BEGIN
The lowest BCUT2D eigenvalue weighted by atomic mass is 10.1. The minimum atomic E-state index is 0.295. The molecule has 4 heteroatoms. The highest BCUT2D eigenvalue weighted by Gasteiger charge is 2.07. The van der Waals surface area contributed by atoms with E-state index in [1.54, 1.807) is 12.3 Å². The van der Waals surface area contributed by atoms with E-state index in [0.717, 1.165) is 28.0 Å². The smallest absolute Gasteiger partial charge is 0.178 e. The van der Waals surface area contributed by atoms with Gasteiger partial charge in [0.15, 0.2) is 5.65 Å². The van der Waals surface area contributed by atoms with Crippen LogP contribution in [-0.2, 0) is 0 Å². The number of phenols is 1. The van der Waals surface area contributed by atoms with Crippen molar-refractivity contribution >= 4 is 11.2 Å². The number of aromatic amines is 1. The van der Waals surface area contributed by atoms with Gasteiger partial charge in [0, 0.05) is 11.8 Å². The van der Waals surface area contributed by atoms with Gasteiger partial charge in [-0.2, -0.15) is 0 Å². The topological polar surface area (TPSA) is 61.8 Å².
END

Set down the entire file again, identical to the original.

The lowest BCUT2D eigenvalue weighted by atomic mass is 10.1. The minimum atomic E-state index is 0.295. The molecule has 4 heteroatoms. The highest BCUT2D eigenvalue weighted by Gasteiger charge is 2.07. The van der Waals surface area contributed by atoms with E-state index in [1.54, 1.807) is 12.3 Å². The van der Waals surface area contributed by atoms with E-state index in [0.717, 1.165) is 28.0 Å². The smallest absolute Gasteiger partial charge is 0.178 e. The van der Waals surface area contributed by atoms with Gasteiger partial charge in [0.15, 0.2) is 5.65 Å². The van der Waals surface area contributed by atoms with Crippen LogP contribution in [-0.2, 0) is 0 Å². The number of phenols is 1. The van der Waals surface area contributed by atoms with Crippen molar-refractivity contribution >= 4 is 11.2 Å². The number of aromatic amines is 1. The van der Waals surface area contributed by atoms with Gasteiger partial charge in [0, 0.05) is 11.8 Å². The van der Waals surface area contributed by atoms with Gasteiger partial charge in [-0.2, -0.15) is 0 Å². The topological polar surface area (TPSA) is 61.8 Å².